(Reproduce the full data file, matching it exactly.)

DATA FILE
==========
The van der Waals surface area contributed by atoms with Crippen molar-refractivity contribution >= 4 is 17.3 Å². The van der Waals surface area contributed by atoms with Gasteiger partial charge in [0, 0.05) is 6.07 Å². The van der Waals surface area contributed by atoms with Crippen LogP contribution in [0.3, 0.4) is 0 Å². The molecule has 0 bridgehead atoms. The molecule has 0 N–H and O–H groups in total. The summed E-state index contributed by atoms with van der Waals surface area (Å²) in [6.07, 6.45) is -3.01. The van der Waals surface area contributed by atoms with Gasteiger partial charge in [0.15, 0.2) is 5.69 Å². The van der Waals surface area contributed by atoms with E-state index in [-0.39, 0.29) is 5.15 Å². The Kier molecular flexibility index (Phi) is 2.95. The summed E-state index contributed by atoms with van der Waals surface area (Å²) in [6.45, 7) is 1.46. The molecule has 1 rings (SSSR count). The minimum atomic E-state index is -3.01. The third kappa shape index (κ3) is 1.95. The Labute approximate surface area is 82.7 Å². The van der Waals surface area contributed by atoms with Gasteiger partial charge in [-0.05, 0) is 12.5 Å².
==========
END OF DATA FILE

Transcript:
The van der Waals surface area contributed by atoms with Crippen molar-refractivity contribution >= 4 is 17.3 Å². The van der Waals surface area contributed by atoms with Gasteiger partial charge in [0, 0.05) is 6.07 Å². The van der Waals surface area contributed by atoms with Crippen LogP contribution in [0.3, 0.4) is 0 Å². The molecule has 0 bridgehead atoms. The molecule has 0 N–H and O–H groups in total. The summed E-state index contributed by atoms with van der Waals surface area (Å²) in [6.07, 6.45) is -3.01. The van der Waals surface area contributed by atoms with Gasteiger partial charge in [0.15, 0.2) is 5.69 Å². The van der Waals surface area contributed by atoms with E-state index in [-0.39, 0.29) is 5.15 Å². The Kier molecular flexibility index (Phi) is 2.95. The summed E-state index contributed by atoms with van der Waals surface area (Å²) in [6.45, 7) is 1.46. The molecule has 1 rings (SSSR count). The minimum atomic E-state index is -3.01. The third kappa shape index (κ3) is 1.95. The Labute approximate surface area is 82.7 Å². The van der Waals surface area contributed by atoms with Gasteiger partial charge in [-0.05, 0) is 12.5 Å².